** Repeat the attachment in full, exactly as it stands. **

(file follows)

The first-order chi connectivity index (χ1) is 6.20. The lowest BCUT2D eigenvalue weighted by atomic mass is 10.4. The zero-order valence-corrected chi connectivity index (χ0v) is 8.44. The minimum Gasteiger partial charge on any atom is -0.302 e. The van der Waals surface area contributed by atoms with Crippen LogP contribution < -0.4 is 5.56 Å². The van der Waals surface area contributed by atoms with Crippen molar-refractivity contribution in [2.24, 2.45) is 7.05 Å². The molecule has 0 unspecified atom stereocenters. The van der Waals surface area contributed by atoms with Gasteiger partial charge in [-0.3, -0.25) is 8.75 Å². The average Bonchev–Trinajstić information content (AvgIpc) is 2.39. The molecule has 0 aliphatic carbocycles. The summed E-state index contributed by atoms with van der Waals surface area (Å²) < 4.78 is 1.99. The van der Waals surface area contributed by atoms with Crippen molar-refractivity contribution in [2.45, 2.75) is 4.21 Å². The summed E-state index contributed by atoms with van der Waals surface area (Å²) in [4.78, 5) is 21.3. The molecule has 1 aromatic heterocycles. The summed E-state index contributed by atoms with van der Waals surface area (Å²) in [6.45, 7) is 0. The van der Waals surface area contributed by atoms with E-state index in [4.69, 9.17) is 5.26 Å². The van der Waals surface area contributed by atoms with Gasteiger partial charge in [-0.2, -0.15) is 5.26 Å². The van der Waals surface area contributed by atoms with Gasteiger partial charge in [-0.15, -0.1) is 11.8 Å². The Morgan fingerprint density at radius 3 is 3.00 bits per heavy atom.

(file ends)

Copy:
The first-order chi connectivity index (χ1) is 6.20. The lowest BCUT2D eigenvalue weighted by atomic mass is 10.4. The zero-order valence-corrected chi connectivity index (χ0v) is 8.44. The minimum Gasteiger partial charge on any atom is -0.302 e. The van der Waals surface area contributed by atoms with Crippen LogP contribution < -0.4 is 5.56 Å². The van der Waals surface area contributed by atoms with Crippen molar-refractivity contribution in [2.24, 2.45) is 7.05 Å². The molecule has 0 unspecified atom stereocenters. The van der Waals surface area contributed by atoms with Gasteiger partial charge in [-0.3, -0.25) is 8.75 Å². The average Bonchev–Trinajstić information content (AvgIpc) is 2.39. The molecule has 0 aliphatic carbocycles. The summed E-state index contributed by atoms with van der Waals surface area (Å²) < 4.78 is 1.99. The van der Waals surface area contributed by atoms with Crippen molar-refractivity contribution in [2.45, 2.75) is 4.21 Å². The summed E-state index contributed by atoms with van der Waals surface area (Å²) in [4.78, 5) is 21.3. The molecule has 1 aromatic heterocycles. The summed E-state index contributed by atoms with van der Waals surface area (Å²) in [6.45, 7) is 0. The van der Waals surface area contributed by atoms with E-state index in [4.69, 9.17) is 5.26 Å². The van der Waals surface area contributed by atoms with Gasteiger partial charge in [-0.2, -0.15) is 5.26 Å². The van der Waals surface area contributed by atoms with Gasteiger partial charge in [-0.15, -0.1) is 11.8 Å². The Morgan fingerprint density at radius 3 is 3.00 bits per heavy atom.